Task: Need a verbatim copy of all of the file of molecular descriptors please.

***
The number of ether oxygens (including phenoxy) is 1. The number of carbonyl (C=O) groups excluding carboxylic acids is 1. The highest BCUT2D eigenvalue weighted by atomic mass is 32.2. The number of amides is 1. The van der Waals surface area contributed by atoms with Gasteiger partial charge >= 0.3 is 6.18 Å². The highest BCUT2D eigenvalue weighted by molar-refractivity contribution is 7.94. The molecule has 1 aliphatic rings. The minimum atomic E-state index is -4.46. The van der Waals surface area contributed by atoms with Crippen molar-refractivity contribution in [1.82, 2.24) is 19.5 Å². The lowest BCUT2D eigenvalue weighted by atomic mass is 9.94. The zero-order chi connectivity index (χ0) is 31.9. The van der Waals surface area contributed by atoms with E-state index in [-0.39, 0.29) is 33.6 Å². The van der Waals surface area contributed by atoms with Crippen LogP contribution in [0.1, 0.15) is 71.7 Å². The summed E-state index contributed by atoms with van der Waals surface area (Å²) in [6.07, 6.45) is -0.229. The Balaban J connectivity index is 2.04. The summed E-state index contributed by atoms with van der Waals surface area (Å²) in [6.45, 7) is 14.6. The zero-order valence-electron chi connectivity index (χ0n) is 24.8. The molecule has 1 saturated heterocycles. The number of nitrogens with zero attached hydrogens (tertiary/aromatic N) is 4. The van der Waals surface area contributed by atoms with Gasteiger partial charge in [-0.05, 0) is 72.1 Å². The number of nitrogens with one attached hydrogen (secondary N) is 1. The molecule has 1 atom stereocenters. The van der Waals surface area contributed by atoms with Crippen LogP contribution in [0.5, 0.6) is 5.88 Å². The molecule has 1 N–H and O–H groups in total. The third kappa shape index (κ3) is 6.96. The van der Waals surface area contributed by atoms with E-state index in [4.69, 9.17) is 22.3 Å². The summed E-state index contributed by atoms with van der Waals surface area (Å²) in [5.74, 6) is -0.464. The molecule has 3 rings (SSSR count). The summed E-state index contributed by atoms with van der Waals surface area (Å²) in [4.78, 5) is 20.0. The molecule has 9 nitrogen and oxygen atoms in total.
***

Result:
The number of ether oxygens (including phenoxy) is 1. The number of carbonyl (C=O) groups excluding carboxylic acids is 1. The highest BCUT2D eigenvalue weighted by atomic mass is 32.2. The number of amides is 1. The van der Waals surface area contributed by atoms with Gasteiger partial charge >= 0.3 is 6.18 Å². The highest BCUT2D eigenvalue weighted by molar-refractivity contribution is 7.94. The molecule has 1 aliphatic rings. The minimum atomic E-state index is -4.46. The van der Waals surface area contributed by atoms with Crippen molar-refractivity contribution in [1.82, 2.24) is 19.5 Å². The lowest BCUT2D eigenvalue weighted by atomic mass is 9.94. The zero-order chi connectivity index (χ0) is 31.9. The van der Waals surface area contributed by atoms with E-state index in [-0.39, 0.29) is 33.6 Å². The van der Waals surface area contributed by atoms with Crippen LogP contribution in [0.1, 0.15) is 71.7 Å². The summed E-state index contributed by atoms with van der Waals surface area (Å²) in [6.07, 6.45) is -0.229. The Balaban J connectivity index is 2.04. The summed E-state index contributed by atoms with van der Waals surface area (Å²) in [6.45, 7) is 14.6. The zero-order valence-electron chi connectivity index (χ0n) is 24.8. The molecule has 1 saturated heterocycles. The number of nitrogens with zero attached hydrogens (tertiary/aromatic N) is 4. The van der Waals surface area contributed by atoms with Gasteiger partial charge in [-0.05, 0) is 72.1 Å². The number of nitrogens with one attached hydrogen (secondary N) is 1. The molecule has 1 atom stereocenters. The van der Waals surface area contributed by atoms with Crippen LogP contribution in [0.5, 0.6) is 5.88 Å². The molecule has 1 N–H and O–H groups in total. The third kappa shape index (κ3) is 6.96. The van der Waals surface area contributed by atoms with E-state index in [4.69, 9.17) is 22.3 Å². The summed E-state index contributed by atoms with van der Waals surface area (Å²) in [5.74, 6) is -0.464. The molecule has 3 rings (SSSR count). The summed E-state index contributed by atoms with van der Waals surface area (Å²) in [4.78, 5) is 20.0. The molecule has 9 nitrogen and oxygen atoms in total.